When we went to Puerto Rico for our holidays, we first spent 3 days in San Juan where our plan was to focus not only on the amazing colorful architecture of the Spanish colonial city but also to taste San Juan and Puerto Rican food. A blend of Taíno, Spanish, African, Creole and American influences has made Puerto Rico’s cuisine unique and diverse and San Juan is the ideal place to taste it as it has got some very good restaurants. While I was looking for some places to eat, I got an idea to do a food tour which I first did in Lisbon and loved it.
After some research, I felt that the walking foodie tour in Old San Juan organized by Flavors of San Juan Food & Culture Tours might be a good fit to our needs and a great way to try some of the best local dishes and get some insider tips, but also to learn about history and culture of Puerto Rico. I reached to them and arranged for an afternoon tour which turned out to be an amazing experience. In this post I will tell you more about this foodie adventure, just please note that my tour was adapted for a vegetarian, while Seb participated as a ‘normal’ person eating everything, so you will see pictures of both options where applicable. 😉
Read also: San Juan: A Colorful Jewel of Puerto Rico
Walking Foodie Tour in Old San Juan
At 3:30 p.m., we met our group near the Old Harbor Brewery. Altogether, we were about 10 people: one family and a group of friends from the US plus the two of us from Belgium. We were welcomed by a passionate and smiling guide Luli from Puerto Rico. After a mutual introduction, Luli said one thing that made everybody feel good, which was that the purpose of this tour was that at the end we would leave with a full belly and a happy heart, and we headed all excited to the first place.
Let’s now have a closer look at how we tasted San Juan during this 3-hour walking foodie tour! 🙂
Our first stop was at Princesa Gastrobar where you can find a bar dedicated to rums of Puerto Rico, connected to a restaurant with a lovely terrace built outside in a harmony with the trees growing there. Not that many people know that the premises used to serve formerly as a jail. Here we had a piña colada, eggplant baked in puff pastry and croquettes/tostones.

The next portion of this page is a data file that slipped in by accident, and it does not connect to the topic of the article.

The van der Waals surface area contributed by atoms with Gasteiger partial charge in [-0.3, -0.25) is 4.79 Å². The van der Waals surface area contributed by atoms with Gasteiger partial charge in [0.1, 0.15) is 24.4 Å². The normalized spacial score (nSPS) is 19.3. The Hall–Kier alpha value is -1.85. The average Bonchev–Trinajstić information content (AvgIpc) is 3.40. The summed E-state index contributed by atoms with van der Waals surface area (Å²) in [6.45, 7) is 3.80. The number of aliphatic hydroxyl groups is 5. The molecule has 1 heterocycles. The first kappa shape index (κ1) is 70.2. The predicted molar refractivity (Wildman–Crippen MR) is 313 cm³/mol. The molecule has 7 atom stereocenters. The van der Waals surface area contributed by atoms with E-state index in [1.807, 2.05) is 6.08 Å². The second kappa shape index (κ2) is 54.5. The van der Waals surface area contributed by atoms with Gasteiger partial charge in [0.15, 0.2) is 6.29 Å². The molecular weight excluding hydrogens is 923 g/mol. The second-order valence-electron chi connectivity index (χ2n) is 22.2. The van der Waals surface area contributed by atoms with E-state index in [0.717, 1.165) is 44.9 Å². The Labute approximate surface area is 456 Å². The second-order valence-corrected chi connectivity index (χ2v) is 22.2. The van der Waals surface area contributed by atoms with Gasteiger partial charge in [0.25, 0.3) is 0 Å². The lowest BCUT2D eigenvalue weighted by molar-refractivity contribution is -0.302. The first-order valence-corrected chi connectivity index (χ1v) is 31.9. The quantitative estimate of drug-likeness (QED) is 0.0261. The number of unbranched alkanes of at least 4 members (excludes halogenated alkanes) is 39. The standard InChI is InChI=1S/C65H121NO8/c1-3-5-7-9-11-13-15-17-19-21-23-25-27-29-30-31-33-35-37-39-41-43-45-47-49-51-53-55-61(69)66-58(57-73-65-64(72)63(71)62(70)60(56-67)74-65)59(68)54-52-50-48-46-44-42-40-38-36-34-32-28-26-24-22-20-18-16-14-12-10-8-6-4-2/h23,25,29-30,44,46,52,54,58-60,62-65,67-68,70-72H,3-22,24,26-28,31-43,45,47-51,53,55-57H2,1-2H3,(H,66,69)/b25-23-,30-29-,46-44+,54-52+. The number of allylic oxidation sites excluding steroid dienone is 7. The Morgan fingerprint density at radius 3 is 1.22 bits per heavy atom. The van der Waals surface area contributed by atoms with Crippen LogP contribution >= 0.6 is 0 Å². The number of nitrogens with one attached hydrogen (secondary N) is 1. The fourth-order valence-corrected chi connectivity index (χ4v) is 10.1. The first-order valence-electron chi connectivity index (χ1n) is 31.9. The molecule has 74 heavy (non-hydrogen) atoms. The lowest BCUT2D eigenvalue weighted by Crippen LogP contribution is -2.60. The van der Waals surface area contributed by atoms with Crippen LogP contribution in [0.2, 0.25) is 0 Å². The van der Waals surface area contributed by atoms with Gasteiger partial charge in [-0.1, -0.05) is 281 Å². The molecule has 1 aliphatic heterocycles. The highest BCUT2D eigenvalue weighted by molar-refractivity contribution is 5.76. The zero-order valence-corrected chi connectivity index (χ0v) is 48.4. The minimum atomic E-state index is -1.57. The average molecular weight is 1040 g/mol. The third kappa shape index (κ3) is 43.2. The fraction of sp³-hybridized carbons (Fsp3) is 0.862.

The bartender first talked to us about different rums they have and how they use them, as well as about the origins of Puerto Rico’s gift to the world – Piña colada. This sweet cocktail made of pineapple juice, coconut cream, and rum, topped with a maraschino cherry was first prepared in the mid of 20th century and has been a national drink of Puerto Rico since 1978. Then we were seated and each of us received one piña colada to taste. Honestly, this was one of the best ones I’ve ever tried but in general, I have to say that we loved piña colada in Puerto Rico. We stopped later in this bar for other cocktails and loved them too.
What regards the food here. On the first picture, you can see the Chicken & Iberico ham Spanish Croquettes with Bechamel sauce and Eggplant baked in a puff pastry and then topped with chicken stewed with cinnamon (this recipe dates back to 1850’s). While on the second picture, this is what I got here being a vegetarian: Tostones which are basically twice-fried plantains and they were served to me with some spinach, plus I also had the Eggplant baked in a puff pastry and then topped with semi-crunchy veggies stewed with cinnamon. Absolutely delicious!